Current Research

Fraser River Basin Extreme Events & Salmon

In collaboration with the Fraser Basin Council and Province of BC (FLNRORD), we are developing a long-term probabilistic assessments of extreme events (flood, drought) on the Fraser Basin main stem and its sub-basins and how these affect Pacific salmon. In each basin, we target seasons most important for the resilience of in-stream ecosystems and salmon. Becky Brice (postdoc) and  Inga Homfeld (MS) are leading these projects, including the development of 35 new tree-ring proxy records from across the province.

Cascade Range Snow Droughts in HUC 6 Watersheds 

We are reconstructing annually-resolved historical snowpack dynamics at HUC 6 watershed scale for the Cascade Range, USA, to better understand how future snow droughts will influence watershed dynamics. These reconstructions capitalize on earlywood tree-ring measurements for tree species limited by the very deep snowpacks of the North Pacific cordilleras. Laura Dye (MS) is leading this project.

Cowichan Watershed Streamflow Risk Assessment for Forest & Fisheries Management

In collaboration with Cowichan Watershed Board, we are reconstructing multi-century historical drought and precipitation records to probabilistically assess future risk of multi-year droughts during salmon spawning season in the watershed, using total ring width, earlywood, and latewood measurements from Garry Oak trees. 

Southern British Columbia Snow Droughts

We have developed the first high-resolution  300-year tree-ring based record of past snowpack dynamics for the cordilleras of southern British Columbia, using energy-limited tree-ring chronologies. These dataset will be freely-available for use by scientists, resource managers, and decision-makers.

Drought Assessment for Greater Victoria BC Water Supply (Sooke watershed)

We are developing paleorecords of drought for the Greater Victoria British Columbia water supply (Sooke watershed) to probabilistically asses the risk of future supply deficits under climate change. This is also the first use of coast Douglas-fir tree-ring records for paleodrought reconstruction.

Rio Grande Streamflow Reconstruction

We have developed an unprecedented 2000-year reconstruction of snow and snow meltwater for the Upper Rio Grande, New Mexico, USA, based on tree-rings. We are currently using this record to analyze water-management relevant characteristics of past and future snowpack decline in the basin.

Western North American Gridded Snowpack Reconstructions

In collaboration with the U.S. Geological Survey Climate Science Centers, we have developed watershed-scale gridded 4x4 km spatial field records of annual snowmelt spanning western North America over the past 2000 years, from a large network of 1500 tree ring chronologies. These data products will be freely available via web platform. We are also developing an R package for downscaling watershed-scale snow from general circulation models (GCMs), and combining tree-ring data with reanalysis, data assimilation, and proxy-system modeling to validate and incorporate snowmelt in last millennium models and GCMs for the first time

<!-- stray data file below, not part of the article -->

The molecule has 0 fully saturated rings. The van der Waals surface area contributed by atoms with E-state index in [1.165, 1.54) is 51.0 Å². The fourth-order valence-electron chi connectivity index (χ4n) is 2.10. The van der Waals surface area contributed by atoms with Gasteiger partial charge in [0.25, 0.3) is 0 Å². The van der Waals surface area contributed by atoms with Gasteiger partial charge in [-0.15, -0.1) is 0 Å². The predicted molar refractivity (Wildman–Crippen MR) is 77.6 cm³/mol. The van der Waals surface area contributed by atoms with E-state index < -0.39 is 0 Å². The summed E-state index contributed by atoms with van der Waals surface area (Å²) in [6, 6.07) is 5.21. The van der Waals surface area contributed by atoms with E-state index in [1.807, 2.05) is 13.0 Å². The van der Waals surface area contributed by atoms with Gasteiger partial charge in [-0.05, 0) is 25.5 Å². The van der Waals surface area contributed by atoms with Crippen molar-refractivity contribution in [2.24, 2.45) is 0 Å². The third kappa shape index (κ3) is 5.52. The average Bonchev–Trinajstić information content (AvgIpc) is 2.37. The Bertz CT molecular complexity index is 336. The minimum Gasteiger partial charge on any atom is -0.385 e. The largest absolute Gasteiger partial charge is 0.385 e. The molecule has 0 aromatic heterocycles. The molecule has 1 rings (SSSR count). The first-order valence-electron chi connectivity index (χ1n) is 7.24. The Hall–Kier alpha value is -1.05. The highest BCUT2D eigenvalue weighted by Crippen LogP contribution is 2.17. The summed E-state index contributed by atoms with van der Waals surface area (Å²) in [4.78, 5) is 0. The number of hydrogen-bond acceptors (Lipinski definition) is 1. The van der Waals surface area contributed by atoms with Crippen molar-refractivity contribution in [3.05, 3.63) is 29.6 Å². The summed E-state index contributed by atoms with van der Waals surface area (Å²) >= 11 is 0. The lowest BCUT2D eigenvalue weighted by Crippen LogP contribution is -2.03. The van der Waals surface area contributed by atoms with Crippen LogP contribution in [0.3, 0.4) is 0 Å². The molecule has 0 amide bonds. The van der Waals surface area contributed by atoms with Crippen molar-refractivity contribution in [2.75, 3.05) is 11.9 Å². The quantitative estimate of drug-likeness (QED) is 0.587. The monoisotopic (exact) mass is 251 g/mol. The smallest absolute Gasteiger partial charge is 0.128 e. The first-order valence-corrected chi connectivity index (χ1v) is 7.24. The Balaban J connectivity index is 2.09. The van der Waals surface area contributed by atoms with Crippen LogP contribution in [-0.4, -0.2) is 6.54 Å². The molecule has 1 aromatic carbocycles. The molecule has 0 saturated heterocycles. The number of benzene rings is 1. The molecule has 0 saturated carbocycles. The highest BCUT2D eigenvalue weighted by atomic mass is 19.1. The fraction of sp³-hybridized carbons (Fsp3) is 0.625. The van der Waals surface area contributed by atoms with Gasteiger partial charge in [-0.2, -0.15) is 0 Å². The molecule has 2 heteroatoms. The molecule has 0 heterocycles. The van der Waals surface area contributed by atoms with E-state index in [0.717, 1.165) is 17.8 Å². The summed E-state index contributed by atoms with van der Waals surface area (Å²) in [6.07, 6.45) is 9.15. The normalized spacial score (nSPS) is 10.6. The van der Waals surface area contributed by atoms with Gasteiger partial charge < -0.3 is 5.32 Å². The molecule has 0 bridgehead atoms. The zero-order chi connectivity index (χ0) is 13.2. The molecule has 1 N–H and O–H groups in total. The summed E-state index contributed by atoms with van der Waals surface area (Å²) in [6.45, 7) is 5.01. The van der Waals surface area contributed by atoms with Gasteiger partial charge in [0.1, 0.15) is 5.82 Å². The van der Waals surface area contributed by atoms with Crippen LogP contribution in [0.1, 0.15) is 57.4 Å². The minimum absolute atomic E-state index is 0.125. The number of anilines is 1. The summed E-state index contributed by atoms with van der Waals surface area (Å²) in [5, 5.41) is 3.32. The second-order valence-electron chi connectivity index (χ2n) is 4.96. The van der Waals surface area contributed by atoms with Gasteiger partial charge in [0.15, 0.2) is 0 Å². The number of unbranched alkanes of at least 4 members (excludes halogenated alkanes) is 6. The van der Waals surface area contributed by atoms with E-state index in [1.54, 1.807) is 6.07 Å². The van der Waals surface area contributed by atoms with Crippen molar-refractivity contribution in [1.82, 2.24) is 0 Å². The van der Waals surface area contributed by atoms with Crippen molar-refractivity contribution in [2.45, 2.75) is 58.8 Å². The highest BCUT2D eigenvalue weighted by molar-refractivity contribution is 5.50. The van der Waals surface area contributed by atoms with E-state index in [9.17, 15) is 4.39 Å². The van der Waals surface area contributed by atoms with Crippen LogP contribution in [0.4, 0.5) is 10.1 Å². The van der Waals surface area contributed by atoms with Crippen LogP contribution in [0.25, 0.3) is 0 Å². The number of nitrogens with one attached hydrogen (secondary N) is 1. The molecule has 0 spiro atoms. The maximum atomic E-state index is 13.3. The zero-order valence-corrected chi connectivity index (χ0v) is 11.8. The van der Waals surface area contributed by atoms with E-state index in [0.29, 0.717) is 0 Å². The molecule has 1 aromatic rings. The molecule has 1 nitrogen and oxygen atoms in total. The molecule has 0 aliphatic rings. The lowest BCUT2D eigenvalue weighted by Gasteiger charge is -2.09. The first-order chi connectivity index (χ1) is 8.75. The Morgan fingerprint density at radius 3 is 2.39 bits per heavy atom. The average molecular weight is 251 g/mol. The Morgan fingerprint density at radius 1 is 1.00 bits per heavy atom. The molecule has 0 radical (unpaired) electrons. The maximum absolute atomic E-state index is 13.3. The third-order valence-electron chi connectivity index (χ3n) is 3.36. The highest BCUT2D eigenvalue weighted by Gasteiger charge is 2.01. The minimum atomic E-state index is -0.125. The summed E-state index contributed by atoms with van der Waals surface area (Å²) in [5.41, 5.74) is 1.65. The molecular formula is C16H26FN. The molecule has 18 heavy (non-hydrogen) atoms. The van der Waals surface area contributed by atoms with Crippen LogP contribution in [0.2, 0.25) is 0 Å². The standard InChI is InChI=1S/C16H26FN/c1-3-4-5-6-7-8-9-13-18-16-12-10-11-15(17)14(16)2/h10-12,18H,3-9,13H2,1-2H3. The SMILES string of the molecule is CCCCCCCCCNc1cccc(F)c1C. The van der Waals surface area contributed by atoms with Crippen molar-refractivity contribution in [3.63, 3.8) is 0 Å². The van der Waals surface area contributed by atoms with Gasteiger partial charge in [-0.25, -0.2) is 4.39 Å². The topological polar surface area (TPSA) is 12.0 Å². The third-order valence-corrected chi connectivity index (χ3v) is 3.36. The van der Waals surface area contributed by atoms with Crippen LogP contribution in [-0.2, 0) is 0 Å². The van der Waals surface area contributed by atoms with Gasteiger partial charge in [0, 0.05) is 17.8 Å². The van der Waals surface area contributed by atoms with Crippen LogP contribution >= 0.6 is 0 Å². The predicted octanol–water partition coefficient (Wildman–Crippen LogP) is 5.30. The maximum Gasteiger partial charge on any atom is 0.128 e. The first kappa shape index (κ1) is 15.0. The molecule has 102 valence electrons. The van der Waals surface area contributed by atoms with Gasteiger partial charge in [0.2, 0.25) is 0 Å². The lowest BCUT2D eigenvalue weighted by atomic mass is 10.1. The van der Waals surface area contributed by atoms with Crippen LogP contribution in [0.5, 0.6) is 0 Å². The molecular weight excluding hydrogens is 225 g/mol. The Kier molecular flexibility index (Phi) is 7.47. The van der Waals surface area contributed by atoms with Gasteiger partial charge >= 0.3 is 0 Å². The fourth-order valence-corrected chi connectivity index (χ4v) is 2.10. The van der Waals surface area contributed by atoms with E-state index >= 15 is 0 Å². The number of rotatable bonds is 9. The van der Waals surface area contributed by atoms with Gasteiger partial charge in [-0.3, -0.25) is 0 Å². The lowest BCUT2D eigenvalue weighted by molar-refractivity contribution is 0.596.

Snow droughts in the Greater Yellowstone Ecosystem

Two important questions for water managers, ecosystems, and communities are: “how many years can snow droughts last?” and “how often do multi-year snow droughts happen?” We answer these questions over time and space using tree ring based gridded snowpack reconstructions for the Greater Yellowstone Ecosystem.  

Tree-ring pitfalls in the age of open-data

Tree-ring chronologies have become a foundational worldwide source of ecological and climatological information that is now used across the environmental sciences, but accurately using tree-ring chronologies requires a deep understanding of the methods applied to produce them and the limits those methods impose. This research highlights the most important constraints to consider when using publicly available tree-ring chronologies and offers recommendations for avoiding common pitfalls.

Arrow Canyon Dam Sedimentation Rate

As part of a restoration project in collaboration with the US Geological Survey Nevada Water Sciences Center and Bureau of Land Management, we are using dendrochronology to date the sedimentation rate Arrow Canyon Dam in the Arrow Canyon Wilderness.

Las Vegas Groundwater Supply

We are using ponderosa pine and Douglas-fir tree-ring records to reconstruct snowpack dynamics for the Spring Mountains, NV. These snow meltwaters are the primary source waters for the Las Vegas aquifer, the region's backup water supply and an important part of the local Mojave Desert ecology.

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